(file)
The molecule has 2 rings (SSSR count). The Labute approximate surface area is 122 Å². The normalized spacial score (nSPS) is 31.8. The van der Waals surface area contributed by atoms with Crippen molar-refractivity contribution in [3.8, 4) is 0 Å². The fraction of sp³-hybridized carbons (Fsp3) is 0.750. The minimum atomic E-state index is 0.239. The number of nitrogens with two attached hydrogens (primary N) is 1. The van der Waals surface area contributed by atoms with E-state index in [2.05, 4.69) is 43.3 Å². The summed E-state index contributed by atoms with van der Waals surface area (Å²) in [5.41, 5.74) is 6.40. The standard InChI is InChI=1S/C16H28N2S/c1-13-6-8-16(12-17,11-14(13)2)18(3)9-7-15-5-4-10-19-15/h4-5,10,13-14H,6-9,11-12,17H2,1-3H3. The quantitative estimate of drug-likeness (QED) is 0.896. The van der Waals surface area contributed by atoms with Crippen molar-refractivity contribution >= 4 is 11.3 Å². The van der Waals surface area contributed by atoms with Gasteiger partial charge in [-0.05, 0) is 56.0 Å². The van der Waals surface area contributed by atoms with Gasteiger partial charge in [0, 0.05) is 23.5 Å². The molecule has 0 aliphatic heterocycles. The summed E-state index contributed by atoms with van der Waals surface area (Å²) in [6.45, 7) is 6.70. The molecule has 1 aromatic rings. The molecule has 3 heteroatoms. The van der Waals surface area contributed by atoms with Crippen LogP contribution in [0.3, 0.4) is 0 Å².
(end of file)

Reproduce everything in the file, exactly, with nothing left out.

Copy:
The molecule has 2 rings (SSSR count). The Labute approximate surface area is 122 Å². The normalized spacial score (nSPS) is 31.8. The van der Waals surface area contributed by atoms with Crippen molar-refractivity contribution in [3.8, 4) is 0 Å². The fraction of sp³-hybridized carbons (Fsp3) is 0.750. The minimum atomic E-state index is 0.239. The number of nitrogens with two attached hydrogens (primary N) is 1. The van der Waals surface area contributed by atoms with E-state index in [2.05, 4.69) is 43.3 Å². The summed E-state index contributed by atoms with van der Waals surface area (Å²) in [5.41, 5.74) is 6.40. The standard InChI is InChI=1S/C16H28N2S/c1-13-6-8-16(12-17,11-14(13)2)18(3)9-7-15-5-4-10-19-15/h4-5,10,13-14H,6-9,11-12,17H2,1-3H3. The quantitative estimate of drug-likeness (QED) is 0.896. The van der Waals surface area contributed by atoms with Crippen molar-refractivity contribution >= 4 is 11.3 Å². The van der Waals surface area contributed by atoms with Gasteiger partial charge in [-0.05, 0) is 56.0 Å². The van der Waals surface area contributed by atoms with Gasteiger partial charge in [0, 0.05) is 23.5 Å². The molecule has 0 aliphatic heterocycles. The summed E-state index contributed by atoms with van der Waals surface area (Å²) in [6.45, 7) is 6.70. The molecule has 1 aromatic rings. The molecule has 3 heteroatoms. The van der Waals surface area contributed by atoms with Crippen LogP contribution in [0.3, 0.4) is 0 Å².